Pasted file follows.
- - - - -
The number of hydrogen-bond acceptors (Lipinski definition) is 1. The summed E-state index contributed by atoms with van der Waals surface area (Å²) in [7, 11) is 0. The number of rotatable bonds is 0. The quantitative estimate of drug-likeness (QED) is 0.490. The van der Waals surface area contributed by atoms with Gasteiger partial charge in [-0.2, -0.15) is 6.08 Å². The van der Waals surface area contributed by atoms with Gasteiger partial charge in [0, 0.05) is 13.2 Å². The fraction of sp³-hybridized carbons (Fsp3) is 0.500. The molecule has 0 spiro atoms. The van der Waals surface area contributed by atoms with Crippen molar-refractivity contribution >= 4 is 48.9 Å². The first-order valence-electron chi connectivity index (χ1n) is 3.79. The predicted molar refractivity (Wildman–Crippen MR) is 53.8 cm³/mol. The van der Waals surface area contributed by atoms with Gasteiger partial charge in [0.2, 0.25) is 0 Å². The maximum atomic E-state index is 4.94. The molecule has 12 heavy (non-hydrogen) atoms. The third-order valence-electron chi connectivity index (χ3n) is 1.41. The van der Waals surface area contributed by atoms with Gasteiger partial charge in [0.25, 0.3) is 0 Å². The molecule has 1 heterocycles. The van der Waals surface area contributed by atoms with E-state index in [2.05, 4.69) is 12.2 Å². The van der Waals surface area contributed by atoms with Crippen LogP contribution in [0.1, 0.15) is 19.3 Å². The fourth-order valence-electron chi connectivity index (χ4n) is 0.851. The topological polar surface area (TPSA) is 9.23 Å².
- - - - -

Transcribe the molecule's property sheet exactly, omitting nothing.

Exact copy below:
The number of hydrogen-bond acceptors (Lipinski definition) is 1. The summed E-state index contributed by atoms with van der Waals surface area (Å²) in [7, 11) is 0. The number of rotatable bonds is 0. The quantitative estimate of drug-likeness (QED) is 0.490. The van der Waals surface area contributed by atoms with Gasteiger partial charge in [-0.2, -0.15) is 6.08 Å². The van der Waals surface area contributed by atoms with Gasteiger partial charge in [0, 0.05) is 13.2 Å². The fraction of sp³-hybridized carbons (Fsp3) is 0.500. The molecule has 0 spiro atoms. The van der Waals surface area contributed by atoms with Crippen molar-refractivity contribution >= 4 is 48.9 Å². The first-order valence-electron chi connectivity index (χ1n) is 3.79. The predicted molar refractivity (Wildman–Crippen MR) is 53.8 cm³/mol. The van der Waals surface area contributed by atoms with Gasteiger partial charge in [0.2, 0.25) is 0 Å². The maximum atomic E-state index is 4.94. The molecule has 12 heavy (non-hydrogen) atoms. The third-order valence-electron chi connectivity index (χ3n) is 1.41. The van der Waals surface area contributed by atoms with Gasteiger partial charge in [0.25, 0.3) is 0 Å². The molecule has 1 heterocycles. The van der Waals surface area contributed by atoms with E-state index in [2.05, 4.69) is 12.2 Å². The van der Waals surface area contributed by atoms with Crippen LogP contribution in [0.1, 0.15) is 19.3 Å². The fourth-order valence-electron chi connectivity index (χ4n) is 0.851. The topological polar surface area (TPSA) is 9.23 Å².